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Euro under pressure as EU summit optimism fades

By Gabriele Steinhauser

Associated Press

Published: Thursday, Dec. 15 2011 8:31 a.m. MST

Firefighters take part in a protest against spending cuts in Catalonia's public services in Barcelona, Spain, Wednesday Dec. 14, 2011. The euro is falling against the dollar on renewed fears that European leaders won't be able to solve the region's growing debt crisis. Spain's jobless rate stands at a 15-year high of 21.5 percent, the highest in the eurozone.

Emilio Morenatti, Associated Press

FRANKFURT, Germany — The euro slid to an 11-month low and borrowing costs spiked Wednesday for heavily indebted Italy, as economic realities dispelled the last wisps of optimism left about an EU deal aimed at containing Europe's debt crisis.

The market verdict — that Europe's debt problems are still unsolved — comes after five days of accumulating questions about whether the deal's new limits on debt and added contributions to the International Monetary Fund will take full effect.

There's also the recognition that last week's summit deal:

— Doesn't reduce existing government debt levels;

— Doesn't do much to promote the long-term growth that would shrink those burdens;

— And didn't create a financial backstop big enough to convince markets that all European countries will pay their debts no matter what.

The loss of confidence comes as experts from the 17 nations that use the euro started reworking the summit deal into a new treaty late Wednesday in Brussels, which will be followed Thursday by a get-together of delegates, a European official said, speaking on condition of anonymity because the talks are confidential.

The euro traded below $1.30 for the first time since January 12, hitting a low of $1.2973. Some of that is loss of confidence in the assets of eurozone nations, but it's also the result of two quarter-point interest rate cuts from the European Central Bank. The cuts lower the return on euro-denominated holdings and can induce investors to move money elsewhere.

One of the reasons why the euro not fallen further against the dollar this year, despite the pressures heaped on it by the debt crisis, is that interest rates in Europe have been so much higher than those in the U.S., where the Federal Reserve has kept its main interest rate near zero percent.

That interest rate differential has helped offset the concerns investors naturally felt as the European debt crisis raged and threatened to undermine Europe's banking system and the currency itself.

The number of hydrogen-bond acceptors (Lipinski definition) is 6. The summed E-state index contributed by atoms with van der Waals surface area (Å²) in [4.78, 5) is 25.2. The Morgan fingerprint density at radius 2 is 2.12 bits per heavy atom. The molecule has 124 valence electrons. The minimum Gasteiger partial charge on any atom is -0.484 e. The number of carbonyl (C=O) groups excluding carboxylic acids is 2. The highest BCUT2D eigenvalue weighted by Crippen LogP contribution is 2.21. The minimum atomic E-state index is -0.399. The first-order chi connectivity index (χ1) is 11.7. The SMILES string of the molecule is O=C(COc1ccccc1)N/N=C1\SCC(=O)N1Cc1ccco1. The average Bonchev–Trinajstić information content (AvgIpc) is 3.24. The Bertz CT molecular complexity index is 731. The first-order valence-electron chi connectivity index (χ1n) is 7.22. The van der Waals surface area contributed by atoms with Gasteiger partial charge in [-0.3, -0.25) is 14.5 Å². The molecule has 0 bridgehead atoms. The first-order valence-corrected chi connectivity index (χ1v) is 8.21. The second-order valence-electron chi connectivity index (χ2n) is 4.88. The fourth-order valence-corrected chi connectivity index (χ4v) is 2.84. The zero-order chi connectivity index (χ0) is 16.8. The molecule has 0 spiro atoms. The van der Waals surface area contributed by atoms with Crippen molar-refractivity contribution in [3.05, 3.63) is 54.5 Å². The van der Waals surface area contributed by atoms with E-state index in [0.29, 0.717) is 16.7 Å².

At Italy's last bond auction of the year, investors demanded even more money to lend to the eurozone's third-largest economy. Italy paid 6.47 percent interest to borrow €3 billion ($3.95 billion) for five years at a bond auction, up from 6.30 percent just a month ago.

The higher rates reflected investors' fears over the inadequacy of last week's agreement to keep eurozone governments from piling up more debt in the future. Italy has a staggering €1.9 trillion ($2.5 trillion) in outstanding debt, and its economy is too large for Europe to bailout, like smaller nations Greece, Ireland and Portugal have been.

The new treaty aims to impose tighter rules on how much money eurozone governments can spend. Leaders agreed to include automatic limits in their national constitutions, which would limit deficits to 0.5 percent of economic output in regular economic times. It also is expected to make penalties for overspending governments more automatic and force governments to spell out how they will reduce their big debts and what they are borrowing on the bond markets.

The debt treaty does provide some assurance that European governments are working together to address the euro's flaws in the long-term. But it will not be signed until March at the earliest, and a text must first win approval from the 17 eurozone governments and nine others that the EU hopes will sign. Britain has said it will not.

Issues remain, however, including how the new accord will interact with the existing debt provisions of the basic treaty of the European Union — which remains unchanged — and whether it can legally rely on EU institutions, such as the European Commission and the European Court of Justice, to enforce the new rules.

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